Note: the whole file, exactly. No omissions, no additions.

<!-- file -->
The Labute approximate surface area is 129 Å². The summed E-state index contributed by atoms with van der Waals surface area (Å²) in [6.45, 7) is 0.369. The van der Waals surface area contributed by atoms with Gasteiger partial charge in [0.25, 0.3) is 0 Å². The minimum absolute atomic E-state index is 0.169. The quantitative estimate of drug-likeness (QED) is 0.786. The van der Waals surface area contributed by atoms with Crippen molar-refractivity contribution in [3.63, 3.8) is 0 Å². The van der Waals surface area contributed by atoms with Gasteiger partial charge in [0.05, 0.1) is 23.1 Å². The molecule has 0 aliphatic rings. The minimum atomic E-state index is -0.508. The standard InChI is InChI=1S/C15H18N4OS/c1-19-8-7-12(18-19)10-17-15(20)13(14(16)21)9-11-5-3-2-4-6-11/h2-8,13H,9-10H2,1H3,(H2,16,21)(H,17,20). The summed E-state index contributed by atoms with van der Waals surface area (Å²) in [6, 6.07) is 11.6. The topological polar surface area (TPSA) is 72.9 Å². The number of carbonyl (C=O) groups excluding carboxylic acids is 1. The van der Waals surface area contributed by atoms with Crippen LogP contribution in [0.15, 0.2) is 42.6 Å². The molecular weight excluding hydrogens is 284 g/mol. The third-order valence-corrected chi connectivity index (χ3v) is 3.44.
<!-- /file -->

The Labute approximate surface area is 129 Å². The summed E-state index contributed by atoms with van der Waals surface area (Å²) in [6.45, 7) is 0.369. The van der Waals surface area contributed by atoms with Gasteiger partial charge in [0.25, 0.3) is 0 Å². The minimum absolute atomic E-state index is 0.169. The quantitative estimate of drug-likeness (QED) is 0.786. The van der Waals surface area contributed by atoms with Crippen molar-refractivity contribution in [3.63, 3.8) is 0 Å². The van der Waals surface area contributed by atoms with Gasteiger partial charge in [0.05, 0.1) is 23.1 Å². The molecule has 0 aliphatic rings. The minimum atomic E-state index is -0.508. The standard InChI is InChI=1S/C15H18N4OS/c1-19-8-7-12(18-19)10-17-15(20)13(14(16)21)9-11-5-3-2-4-6-11/h2-8,13H,9-10H2,1H3,(H2,16,21)(H,17,20). The summed E-state index contributed by atoms with van der Waals surface area (Å²) in [6, 6.07) is 11.6. The topological polar surface area (TPSA) is 72.9 Å². The number of carbonyl (C=O) groups excluding carboxylic acids is 1. The van der Waals surface area contributed by atoms with Crippen LogP contribution in [0.15, 0.2) is 42.6 Å². The molecular weight excluding hydrogens is 284 g/mol. The third-order valence-corrected chi connectivity index (χ3v) is 3.44.